Chief Timothy Grenno and the Whitman Fire Department encourage residents to test their smoke and carbon monoxide alarms when setting their clocks back for daylight saving time.
Daylight saving time ends on Sunday, Nov. 1, at 2 a.m., and clocks will move back one hour at that time.
“Residents and business owners should be checking and changing their smoke alarm batteries during daylight saving time,” Chief Grenno said. “Doing so can prevent fires, and more importantly, save lives.”
According to the International Association of Firefighters (IAFF), working smoke alarms decrease the risk of dying in home fires by nearly half. Additionally, in many reported home fires in which smoke alarms were present but did not operate, the batteries had been removed or the alarm was disconnected due to dead battery alerts or nuisance alarms.
The National Fire Protection Association reports that three of every five home fire deaths resulted from fires in homes with no smoke alarms (38%) or no working smoke alarms (21%). Additionally, dead batteries caused one-quarter (24%) of the smoke alarm failures.
The Whitman Fire Department also asks that all business owners not only change their clocks, but also change the batteries in their smoke and carbon monoxide alarms, and replace the batteries on wall mounted emergency lights and exit signs. All businesses should have emergency backup lighting as a safety feature to provide temporary lighting in case of power failure.
In order to keep your family and home safe, Whitman Fire recommends that residents follow safety tips outlined by IAFF:
- Install smoke alarms inside each bedroom, outside each sleeping area and on every level of the home, including the basement. On levels without bedrooms, install alarms in a central location or near the stairway to the upper level. Smoke alarms should be installed at least 10 feet from cooking appliances to minimize false alarms.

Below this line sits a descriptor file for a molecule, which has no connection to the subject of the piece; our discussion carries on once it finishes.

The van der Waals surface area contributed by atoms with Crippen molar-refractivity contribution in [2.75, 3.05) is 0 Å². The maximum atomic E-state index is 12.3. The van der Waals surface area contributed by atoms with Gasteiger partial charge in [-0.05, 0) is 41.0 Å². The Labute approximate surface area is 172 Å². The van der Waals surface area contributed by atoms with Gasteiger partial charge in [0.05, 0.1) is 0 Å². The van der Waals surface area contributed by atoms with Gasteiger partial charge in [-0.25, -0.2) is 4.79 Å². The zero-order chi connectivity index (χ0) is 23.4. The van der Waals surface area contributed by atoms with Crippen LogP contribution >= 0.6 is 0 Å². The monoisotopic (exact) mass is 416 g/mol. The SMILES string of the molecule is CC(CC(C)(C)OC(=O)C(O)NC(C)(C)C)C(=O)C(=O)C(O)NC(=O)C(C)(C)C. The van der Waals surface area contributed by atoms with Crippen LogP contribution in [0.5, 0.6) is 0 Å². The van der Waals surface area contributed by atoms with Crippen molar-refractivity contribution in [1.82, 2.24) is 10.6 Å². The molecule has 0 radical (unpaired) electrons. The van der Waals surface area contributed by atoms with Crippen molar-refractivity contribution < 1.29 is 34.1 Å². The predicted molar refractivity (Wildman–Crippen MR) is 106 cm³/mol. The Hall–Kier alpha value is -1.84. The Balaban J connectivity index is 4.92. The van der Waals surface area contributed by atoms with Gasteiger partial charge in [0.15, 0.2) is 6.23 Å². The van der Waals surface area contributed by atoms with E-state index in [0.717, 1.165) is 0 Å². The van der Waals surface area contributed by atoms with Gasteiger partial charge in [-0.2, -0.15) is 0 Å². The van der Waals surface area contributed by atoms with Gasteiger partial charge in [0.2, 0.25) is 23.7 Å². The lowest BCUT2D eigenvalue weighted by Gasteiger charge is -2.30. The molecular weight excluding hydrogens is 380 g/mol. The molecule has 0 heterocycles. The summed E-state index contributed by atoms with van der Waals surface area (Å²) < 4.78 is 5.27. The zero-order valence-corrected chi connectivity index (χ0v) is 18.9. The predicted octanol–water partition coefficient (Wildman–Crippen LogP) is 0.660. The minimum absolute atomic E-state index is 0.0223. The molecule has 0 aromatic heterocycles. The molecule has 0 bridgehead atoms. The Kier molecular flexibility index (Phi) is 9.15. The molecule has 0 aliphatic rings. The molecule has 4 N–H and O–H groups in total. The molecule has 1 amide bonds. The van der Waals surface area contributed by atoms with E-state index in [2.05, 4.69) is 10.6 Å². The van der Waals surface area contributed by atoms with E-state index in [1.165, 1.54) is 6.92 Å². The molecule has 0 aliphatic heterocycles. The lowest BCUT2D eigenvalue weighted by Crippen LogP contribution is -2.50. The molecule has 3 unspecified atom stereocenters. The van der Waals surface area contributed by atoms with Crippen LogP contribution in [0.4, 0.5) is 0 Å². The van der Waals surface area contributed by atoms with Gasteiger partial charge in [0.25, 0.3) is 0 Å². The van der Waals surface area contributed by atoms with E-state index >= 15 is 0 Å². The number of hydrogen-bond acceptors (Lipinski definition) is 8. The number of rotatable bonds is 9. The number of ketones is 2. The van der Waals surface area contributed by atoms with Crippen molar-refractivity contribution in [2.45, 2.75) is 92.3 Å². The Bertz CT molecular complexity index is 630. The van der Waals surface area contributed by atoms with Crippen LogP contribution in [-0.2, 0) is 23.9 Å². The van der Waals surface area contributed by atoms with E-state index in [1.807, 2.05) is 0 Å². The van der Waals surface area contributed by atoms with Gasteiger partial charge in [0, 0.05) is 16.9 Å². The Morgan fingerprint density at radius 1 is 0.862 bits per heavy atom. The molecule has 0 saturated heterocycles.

- CO alarms should be installed in a central location outside each sleeping area and on every level of the home and in other locations where required by applicable laws, codes or standards. Standard smoke alarms do not detect carbon monoxide.
- CO is known as the invisible killer, it is colorless and odorless. It may also affect adults, children and pets differently.
- For the best protection, interconnect all smoke alarms. When one smoke alarm sounds they all sound. CO alarms can also be interconnected.
- Test smoke and CO alarms at least once per month using the test button.
- Smoke alarms with non-replaceable 10-year batteries are designed to remain effective for up to 10 years. If the alarm chirps warning that the battery is low, replace the entire smoke alarm right away.
- Smoke and CO alarms with replaceable batteries need a new battery at least once per year. Replace batteries during daylight saving time or if the alarm chirps warning that the battery is low.
- When replacing a battery, follow the manufacturer’s list of usable batteries on the back of the alarm. Manufacturer instructions are specific to the batteries that must be used and the alarm may not work properly if a different kind of battery is used.
- Replace all smoke alarms according to the date on the back or when they reach 10 years old. Replace CO alarms according to the manufacturer’s instructions.
- Make sure everyone in the home understands the sound of a smoke and CO alarm and knows how to respond.
The Whitman Fire Department would also like to remind residents that carbon monoxide and smoke alarms are not interchangeable and should never be disconnected. The best practice for checking your carbon monoxide and smoke alarms is to do so monthly.
For more information on smoke alarm and CO alarm safety, visit the IAFF website